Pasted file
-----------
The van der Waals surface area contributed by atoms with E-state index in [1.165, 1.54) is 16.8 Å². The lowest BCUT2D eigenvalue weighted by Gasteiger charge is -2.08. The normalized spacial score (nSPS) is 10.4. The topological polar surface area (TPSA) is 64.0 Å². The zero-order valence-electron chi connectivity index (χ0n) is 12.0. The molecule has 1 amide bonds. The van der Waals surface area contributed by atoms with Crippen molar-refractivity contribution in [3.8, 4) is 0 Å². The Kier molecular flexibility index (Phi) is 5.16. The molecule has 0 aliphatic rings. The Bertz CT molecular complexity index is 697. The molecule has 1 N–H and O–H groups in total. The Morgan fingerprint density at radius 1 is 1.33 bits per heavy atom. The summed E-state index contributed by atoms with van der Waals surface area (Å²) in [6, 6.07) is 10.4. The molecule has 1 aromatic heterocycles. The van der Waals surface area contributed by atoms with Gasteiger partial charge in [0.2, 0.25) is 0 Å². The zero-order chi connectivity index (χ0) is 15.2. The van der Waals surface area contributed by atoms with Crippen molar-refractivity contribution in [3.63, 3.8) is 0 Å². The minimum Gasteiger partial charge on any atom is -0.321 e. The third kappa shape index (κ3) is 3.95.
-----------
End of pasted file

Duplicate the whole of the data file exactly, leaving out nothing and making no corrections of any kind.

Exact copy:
The van der Waals surface area contributed by atoms with E-state index in [1.165, 1.54) is 16.8 Å². The lowest BCUT2D eigenvalue weighted by Gasteiger charge is -2.08. The normalized spacial score (nSPS) is 10.4. The topological polar surface area (TPSA) is 64.0 Å². The zero-order valence-electron chi connectivity index (χ0n) is 12.0. The molecule has 1 amide bonds. The van der Waals surface area contributed by atoms with Crippen molar-refractivity contribution in [3.8, 4) is 0 Å². The Kier molecular flexibility index (Phi) is 5.16. The molecule has 0 aliphatic rings. The Bertz CT molecular complexity index is 697. The molecule has 1 N–H and O–H groups in total. The Morgan fingerprint density at radius 1 is 1.33 bits per heavy atom. The summed E-state index contributed by atoms with van der Waals surface area (Å²) in [6, 6.07) is 10.4. The molecule has 1 aromatic heterocycles. The van der Waals surface area contributed by atoms with Gasteiger partial charge in [0.2, 0.25) is 0 Å². The zero-order chi connectivity index (χ0) is 15.2. The van der Waals surface area contributed by atoms with Crippen molar-refractivity contribution in [3.63, 3.8) is 0 Å². The minimum Gasteiger partial charge on any atom is -0.321 e. The third kappa shape index (κ3) is 3.95.